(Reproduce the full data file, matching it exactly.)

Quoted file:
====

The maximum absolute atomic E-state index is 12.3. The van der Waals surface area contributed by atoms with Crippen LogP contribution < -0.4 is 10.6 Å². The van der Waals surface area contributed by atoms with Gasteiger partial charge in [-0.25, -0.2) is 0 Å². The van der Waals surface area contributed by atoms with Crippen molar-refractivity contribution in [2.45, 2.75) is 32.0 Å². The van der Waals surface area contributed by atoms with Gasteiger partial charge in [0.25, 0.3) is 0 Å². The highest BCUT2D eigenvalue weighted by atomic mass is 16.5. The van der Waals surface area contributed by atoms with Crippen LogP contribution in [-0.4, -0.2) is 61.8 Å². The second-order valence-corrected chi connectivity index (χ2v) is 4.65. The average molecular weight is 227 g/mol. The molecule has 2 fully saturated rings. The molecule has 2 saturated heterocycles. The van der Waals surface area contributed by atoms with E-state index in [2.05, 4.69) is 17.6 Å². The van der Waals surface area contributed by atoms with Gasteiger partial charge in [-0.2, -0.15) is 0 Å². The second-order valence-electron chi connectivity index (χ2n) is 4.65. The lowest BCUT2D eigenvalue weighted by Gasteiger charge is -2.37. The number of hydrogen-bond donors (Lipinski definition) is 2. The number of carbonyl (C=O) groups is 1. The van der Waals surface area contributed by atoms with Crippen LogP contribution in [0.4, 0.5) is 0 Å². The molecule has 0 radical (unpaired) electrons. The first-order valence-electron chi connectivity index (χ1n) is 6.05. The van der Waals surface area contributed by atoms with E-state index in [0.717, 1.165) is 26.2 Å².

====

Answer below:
The maximum absolute atomic E-state index is 12.3. The van der Waals surface area contributed by atoms with Crippen LogP contribution < -0.4 is 10.6 Å². The van der Waals surface area contributed by atoms with Gasteiger partial charge in [-0.25, -0.2) is 0 Å². The van der Waals surface area contributed by atoms with Crippen molar-refractivity contribution in [2.45, 2.75) is 32.0 Å². The van der Waals surface area contributed by atoms with Gasteiger partial charge in [0.25, 0.3) is 0 Å². The highest BCUT2D eigenvalue weighted by atomic mass is 16.5. The van der Waals surface area contributed by atoms with Crippen LogP contribution in [-0.4, -0.2) is 61.8 Å². The second-order valence-corrected chi connectivity index (χ2v) is 4.65. The average molecular weight is 227 g/mol. The molecule has 2 fully saturated rings. The molecule has 2 saturated heterocycles. The van der Waals surface area contributed by atoms with E-state index in [2.05, 4.69) is 17.6 Å². The van der Waals surface area contributed by atoms with Gasteiger partial charge in [-0.2, -0.15) is 0 Å². The second-order valence-electron chi connectivity index (χ2n) is 4.65. The lowest BCUT2D eigenvalue weighted by Gasteiger charge is -2.37. The number of hydrogen-bond donors (Lipinski definition) is 2. The number of carbonyl (C=O) groups is 1. The van der Waals surface area contributed by atoms with Crippen LogP contribution in [0.4, 0.5) is 0 Å². The molecule has 0 radical (unpaired) electrons. The first-order valence-electron chi connectivity index (χ1n) is 6.05. The van der Waals surface area contributed by atoms with E-state index in [0.717, 1.165) is 26.2 Å².